Thursday, January 12, 2012

What data would you like to see?

So far we've been pretty focused on the trackers, but they're not the only source of information about how a race is going.  There are also tables maintained by the race committees, showing start times, checkpoint arrival and departure times, and so on.  There's tremendous inconsistency from race to race about what data are shown, how they're presented, and so on.  Because we use the data to answer questions, when thinking about what data to display we need to start by identifying what questions we're trying to get answered.

That one, I think, is pretty easy: "So how's everybody doing?"  Knowing the answer to that involves information that's not readily available from the trackers, even when GPS trackers are being used.  Arrival times at checkpoints is a given.  We don't always get departure times and I would really like to see that, myself.  I'd also like to see runtimes between checkpoints and how much mandatory rest time is "owed."

As for presentation, a tabular format is inevitable, both because it's easiest to maintain and easiest to read.  But!  This is the 21st century and it would be fantastic if RGOs provided tables that allowed us to click on any column to sort on it.  So, if I wanted to see in what order everybody arrived at a checkpoint I could click on that column, or see an ordered list of runtimes I'd be able to click on that column.  Maybe this weekend while I'm inside hiding from the seriously cold temperatures we're expecting I'll put together a Google Docs spreadsheet that shows what I'm thinking.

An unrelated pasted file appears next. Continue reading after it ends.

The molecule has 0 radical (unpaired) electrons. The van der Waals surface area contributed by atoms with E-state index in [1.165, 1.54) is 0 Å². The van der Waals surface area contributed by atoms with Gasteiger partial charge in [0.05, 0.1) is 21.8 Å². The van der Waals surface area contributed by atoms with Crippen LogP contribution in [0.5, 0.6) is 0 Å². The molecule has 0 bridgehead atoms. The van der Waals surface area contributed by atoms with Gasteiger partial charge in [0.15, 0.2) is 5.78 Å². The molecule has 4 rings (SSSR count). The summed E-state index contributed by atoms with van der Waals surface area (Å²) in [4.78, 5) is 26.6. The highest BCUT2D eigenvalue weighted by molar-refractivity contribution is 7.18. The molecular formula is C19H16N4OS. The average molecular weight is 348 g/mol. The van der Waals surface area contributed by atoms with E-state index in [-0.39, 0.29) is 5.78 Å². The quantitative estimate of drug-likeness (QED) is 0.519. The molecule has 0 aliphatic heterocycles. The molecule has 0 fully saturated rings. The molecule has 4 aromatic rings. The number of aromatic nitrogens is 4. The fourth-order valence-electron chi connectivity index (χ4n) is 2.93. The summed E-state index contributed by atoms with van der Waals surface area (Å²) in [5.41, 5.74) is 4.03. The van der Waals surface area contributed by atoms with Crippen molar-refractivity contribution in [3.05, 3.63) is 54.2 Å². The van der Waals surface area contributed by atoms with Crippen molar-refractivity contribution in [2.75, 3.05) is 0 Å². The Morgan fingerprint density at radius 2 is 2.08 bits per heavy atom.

So, in summary, here are the columns I'd like to see:

  • start time
  • checkpoint arrival time
  • checkpoint departure time
  • run time between checkpoints
  • how much mandatory rest is owed
Too much data are too much data and I think much more than that would result in a table that's cluttered and hard to read.

That's a summary of what I'd like to see, but other people have different preferences.  What data would help you understand what's going on during a race?

1 comment:

  1. Melinda, great issue to bring up. All the spreadsheet gurus on the mushing scene need to come together to create a Google Docs Spreadsheet template with a few nifty formulas. Then someone begins pushing it to race organizers. Voila, standardization. The spread can be embedded on any old race website and edited live by anyone with clearance--not just webmasters, but even CP managers (if they have internet). At Trackleaders we manage race info on Google Docs for these collaborative reasons. I am slowly trying to convert everyone involved to the ways of the G-Cloud ;)

    Related to the question of (hidden) info serendipity, Trackers open us up to the secret world of on-trail (btwn CPs) rest. What of that, and how is strategy determined? Trackleaders have always plotted rests of 4 hours or greater on the musher's individual history pages, but maybe we need to reduce that threshold to detect more subtle micro-rests.